The World According to Keitho

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Posts Tagged ‘John Lennon’

Let it Be

Posted by keithosaunders on May 27, 2016

let it be

A couple of weeks ago I was on a break at my gig.  As I was sitting at the bar I noticed that the club was playing the Beatles final record, Let It Be.  (It’s actually their 2nd to last record, having been recorded several months before the 1969 release, Abbey Road, but it was the final record to be released –  early in 1970.)

I was listening rather intently and gradually I began to realize something:  Let It Be is essentially a steaming pile.  It’s as if the Beatles through a bunch of paint against a wall and whatever stuck was what they would release.  Add in the fact that they basically hated each other by then and you have one unhappy product.  Lennon already had one foot out the door and Harrison actually quit in the middle of the sessions.  (The other members cajoled him into coming back after a few days)

Yet…the album has some really good moments.  Forget the title song, which has become a standard.  Actually, don’t forget it. — it’s a good song with a nice guitar solo to boot.  For me, though, what’s always attracted me to this record is the bare bones, stripped down aura of I Dig a Pony, One After 909, and I’ve got a Feeling.  They’re fun to listen to and suggest that the boys had come through their psychedelic period with their love for classic rock n roll intact.  Across the Universe, over produced as it was, is a lovely song, and Get Back is great too.

Even John Lennon, for all of his cynicism about the Beatles, didn’t hate it.  He had this to say in a 1970 Rolling Stone magazine interview in defense of the album’s producer, Phil Spector:  “He was given the shittiest load of badly-recorded shit with a lousy feeling to it ever, and he made something of it.” 

Well…it’s sort of positive.

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Starman

Posted by keithosaunders on January 11, 2016

DD

I’ve been thinking about Diamond Dogs.  This was the first David Bowie record to be released after I had started listening to him. (Ziggy and Aladdin Sane already felt like ancient history even though they were only one and two years old) I remember counting down the days until DD came out and finally taking it home, playing it and loving it instantly.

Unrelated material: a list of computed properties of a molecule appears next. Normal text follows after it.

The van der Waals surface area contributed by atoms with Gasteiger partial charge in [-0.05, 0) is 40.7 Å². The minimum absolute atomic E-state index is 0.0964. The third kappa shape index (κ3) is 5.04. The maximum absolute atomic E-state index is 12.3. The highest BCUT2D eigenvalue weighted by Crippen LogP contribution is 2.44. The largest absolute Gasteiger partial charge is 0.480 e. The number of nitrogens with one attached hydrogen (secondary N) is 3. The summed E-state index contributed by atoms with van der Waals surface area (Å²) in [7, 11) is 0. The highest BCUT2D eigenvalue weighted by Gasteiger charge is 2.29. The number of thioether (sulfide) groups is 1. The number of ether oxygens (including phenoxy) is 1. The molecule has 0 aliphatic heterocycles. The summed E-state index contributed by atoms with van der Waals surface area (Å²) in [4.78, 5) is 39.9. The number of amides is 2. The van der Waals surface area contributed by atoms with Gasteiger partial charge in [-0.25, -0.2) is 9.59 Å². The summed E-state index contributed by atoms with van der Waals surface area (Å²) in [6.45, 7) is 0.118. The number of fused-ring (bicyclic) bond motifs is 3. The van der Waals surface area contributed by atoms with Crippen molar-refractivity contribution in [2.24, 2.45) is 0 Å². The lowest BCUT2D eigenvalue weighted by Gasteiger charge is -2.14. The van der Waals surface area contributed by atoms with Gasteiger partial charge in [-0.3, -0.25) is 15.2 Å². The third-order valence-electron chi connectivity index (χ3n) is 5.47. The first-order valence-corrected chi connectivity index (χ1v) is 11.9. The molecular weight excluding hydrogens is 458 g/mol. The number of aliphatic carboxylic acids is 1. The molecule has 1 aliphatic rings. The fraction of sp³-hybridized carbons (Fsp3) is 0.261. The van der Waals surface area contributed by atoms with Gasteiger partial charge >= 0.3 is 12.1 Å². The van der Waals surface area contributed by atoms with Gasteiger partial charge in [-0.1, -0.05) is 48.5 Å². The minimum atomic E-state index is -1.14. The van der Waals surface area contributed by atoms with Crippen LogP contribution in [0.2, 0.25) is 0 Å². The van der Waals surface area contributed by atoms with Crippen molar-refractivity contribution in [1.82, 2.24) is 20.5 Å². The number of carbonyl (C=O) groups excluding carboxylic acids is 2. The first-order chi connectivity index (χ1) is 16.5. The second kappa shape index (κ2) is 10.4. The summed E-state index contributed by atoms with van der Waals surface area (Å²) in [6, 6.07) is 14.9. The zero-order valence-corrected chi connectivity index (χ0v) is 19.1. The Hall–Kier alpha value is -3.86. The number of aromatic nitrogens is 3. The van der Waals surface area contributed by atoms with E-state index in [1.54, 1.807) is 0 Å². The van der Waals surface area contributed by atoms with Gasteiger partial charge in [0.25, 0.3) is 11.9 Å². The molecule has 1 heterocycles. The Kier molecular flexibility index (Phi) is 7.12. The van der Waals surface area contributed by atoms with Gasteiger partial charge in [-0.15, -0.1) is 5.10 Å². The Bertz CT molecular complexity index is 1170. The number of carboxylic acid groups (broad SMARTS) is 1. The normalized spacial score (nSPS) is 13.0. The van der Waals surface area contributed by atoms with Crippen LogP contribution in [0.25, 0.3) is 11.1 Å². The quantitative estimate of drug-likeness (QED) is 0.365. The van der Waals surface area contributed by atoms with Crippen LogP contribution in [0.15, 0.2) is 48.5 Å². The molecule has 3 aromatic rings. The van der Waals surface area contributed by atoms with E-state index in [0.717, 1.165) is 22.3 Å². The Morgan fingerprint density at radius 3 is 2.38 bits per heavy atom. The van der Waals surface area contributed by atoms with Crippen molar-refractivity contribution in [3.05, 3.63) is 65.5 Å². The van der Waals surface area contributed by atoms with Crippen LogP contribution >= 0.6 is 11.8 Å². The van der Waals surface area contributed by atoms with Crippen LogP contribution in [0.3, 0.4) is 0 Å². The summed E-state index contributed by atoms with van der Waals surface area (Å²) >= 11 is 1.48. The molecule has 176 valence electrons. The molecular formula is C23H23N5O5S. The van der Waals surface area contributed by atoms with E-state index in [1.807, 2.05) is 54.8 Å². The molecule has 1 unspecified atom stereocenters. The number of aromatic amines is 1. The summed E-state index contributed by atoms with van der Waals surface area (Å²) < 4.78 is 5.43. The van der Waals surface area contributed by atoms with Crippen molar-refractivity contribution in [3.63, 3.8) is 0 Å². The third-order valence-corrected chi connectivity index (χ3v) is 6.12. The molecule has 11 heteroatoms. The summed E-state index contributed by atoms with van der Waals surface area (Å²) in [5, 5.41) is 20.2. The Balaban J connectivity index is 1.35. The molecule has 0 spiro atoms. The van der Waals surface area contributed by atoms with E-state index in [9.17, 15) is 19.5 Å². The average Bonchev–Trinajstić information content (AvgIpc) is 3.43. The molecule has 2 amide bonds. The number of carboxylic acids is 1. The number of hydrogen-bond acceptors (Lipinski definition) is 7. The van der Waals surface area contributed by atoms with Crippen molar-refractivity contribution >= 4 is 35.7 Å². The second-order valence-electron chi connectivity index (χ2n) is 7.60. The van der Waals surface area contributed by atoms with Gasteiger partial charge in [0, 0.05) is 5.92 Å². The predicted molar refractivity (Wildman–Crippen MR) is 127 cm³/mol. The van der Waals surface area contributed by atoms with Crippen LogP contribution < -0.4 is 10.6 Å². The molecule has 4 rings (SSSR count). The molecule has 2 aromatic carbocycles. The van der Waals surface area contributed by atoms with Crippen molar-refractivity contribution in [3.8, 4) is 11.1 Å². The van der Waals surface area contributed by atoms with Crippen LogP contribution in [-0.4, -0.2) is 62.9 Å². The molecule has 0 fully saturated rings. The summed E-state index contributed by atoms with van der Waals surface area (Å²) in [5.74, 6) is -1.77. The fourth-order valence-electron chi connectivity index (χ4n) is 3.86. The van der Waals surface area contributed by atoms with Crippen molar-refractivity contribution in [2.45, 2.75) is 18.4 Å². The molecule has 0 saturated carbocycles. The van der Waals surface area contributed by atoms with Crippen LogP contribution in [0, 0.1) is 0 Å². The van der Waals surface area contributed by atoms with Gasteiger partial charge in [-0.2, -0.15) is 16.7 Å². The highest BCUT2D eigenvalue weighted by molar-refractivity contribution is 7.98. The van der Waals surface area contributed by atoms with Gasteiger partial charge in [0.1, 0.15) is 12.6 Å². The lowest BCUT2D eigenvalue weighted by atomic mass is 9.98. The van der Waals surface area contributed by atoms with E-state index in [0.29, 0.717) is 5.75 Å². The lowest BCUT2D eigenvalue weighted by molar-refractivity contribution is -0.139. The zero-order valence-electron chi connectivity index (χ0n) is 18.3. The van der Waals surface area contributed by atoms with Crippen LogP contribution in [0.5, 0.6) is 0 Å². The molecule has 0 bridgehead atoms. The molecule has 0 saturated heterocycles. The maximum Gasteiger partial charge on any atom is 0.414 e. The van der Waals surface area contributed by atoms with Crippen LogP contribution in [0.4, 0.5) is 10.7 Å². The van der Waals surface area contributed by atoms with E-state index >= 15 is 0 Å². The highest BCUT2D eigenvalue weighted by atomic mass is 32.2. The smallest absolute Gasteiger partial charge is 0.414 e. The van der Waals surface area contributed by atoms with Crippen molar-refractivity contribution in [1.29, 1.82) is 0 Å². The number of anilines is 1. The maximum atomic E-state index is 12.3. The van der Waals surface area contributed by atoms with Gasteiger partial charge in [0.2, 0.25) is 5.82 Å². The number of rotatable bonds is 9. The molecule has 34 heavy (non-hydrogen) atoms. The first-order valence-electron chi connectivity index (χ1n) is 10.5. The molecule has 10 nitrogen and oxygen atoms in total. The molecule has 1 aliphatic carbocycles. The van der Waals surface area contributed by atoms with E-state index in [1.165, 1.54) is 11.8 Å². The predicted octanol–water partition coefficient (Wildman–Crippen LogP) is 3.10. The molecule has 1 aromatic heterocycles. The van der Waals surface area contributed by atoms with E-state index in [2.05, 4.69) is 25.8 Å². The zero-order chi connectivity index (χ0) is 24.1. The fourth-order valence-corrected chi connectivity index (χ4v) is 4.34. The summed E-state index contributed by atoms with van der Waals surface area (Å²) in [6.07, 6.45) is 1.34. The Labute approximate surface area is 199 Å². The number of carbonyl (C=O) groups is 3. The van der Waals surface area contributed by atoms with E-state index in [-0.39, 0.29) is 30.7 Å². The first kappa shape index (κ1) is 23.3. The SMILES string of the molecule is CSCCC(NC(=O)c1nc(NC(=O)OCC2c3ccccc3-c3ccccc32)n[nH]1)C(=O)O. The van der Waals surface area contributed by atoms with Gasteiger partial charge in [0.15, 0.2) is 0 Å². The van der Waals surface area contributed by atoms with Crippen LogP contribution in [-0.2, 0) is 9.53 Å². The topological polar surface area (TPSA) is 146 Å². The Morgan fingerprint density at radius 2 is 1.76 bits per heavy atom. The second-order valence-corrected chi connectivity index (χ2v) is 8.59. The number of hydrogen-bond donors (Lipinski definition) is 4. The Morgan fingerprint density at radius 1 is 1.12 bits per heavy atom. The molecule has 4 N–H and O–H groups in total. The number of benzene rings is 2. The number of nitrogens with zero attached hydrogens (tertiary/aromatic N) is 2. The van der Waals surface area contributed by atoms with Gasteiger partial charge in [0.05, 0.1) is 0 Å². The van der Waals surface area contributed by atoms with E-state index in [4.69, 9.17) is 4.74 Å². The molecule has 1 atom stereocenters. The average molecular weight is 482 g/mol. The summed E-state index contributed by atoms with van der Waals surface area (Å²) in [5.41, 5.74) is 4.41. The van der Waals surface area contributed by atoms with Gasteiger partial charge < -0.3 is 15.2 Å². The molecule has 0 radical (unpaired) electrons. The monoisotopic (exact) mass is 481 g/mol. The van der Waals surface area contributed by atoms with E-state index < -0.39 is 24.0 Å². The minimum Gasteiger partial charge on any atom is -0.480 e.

There was this strange dichotomy with Bowie – here was this effeminate androgynous person who appeared more alien than human, yet his music was as muscular and substantial as anything heard before or since. Growing up in the staid, conforming, tract-home infested San Fernando Valley of Los Angeles, listening to Bowie felt simultaneously thrilling and subversive.

Less than a year after Diamond Dogs Bowie would  help kick-start disco with Young Americans and I summarily rote him off.  This  was convenient for me since I had begun studying and playing jazz and wouldn’t listen to rock music for another three years.  When I did get around to checking out rock again my brother played me the Eno-produced records that Bowie had made in the interim – Low, Heroes, and Lodger – and they blew my mind.  Scary Monsters came out a few months after I had rediscovered him and it was like a satisfying coda to the frenetic and schizophrenic seventies.  Soon Bowie would don a suit and tie for the conservative 80s only to reemerge in the 90s as a cutting-edge post-punk industrial rocker.

Bowie is the most important pop artist we’ve lost since John Lennon.  He was like a rock version of Miles Davis.  He stayed relevant and innovative no matter how old he got and he influenced every generation that was lucky enough to have heard him.
 It’s a sad day.

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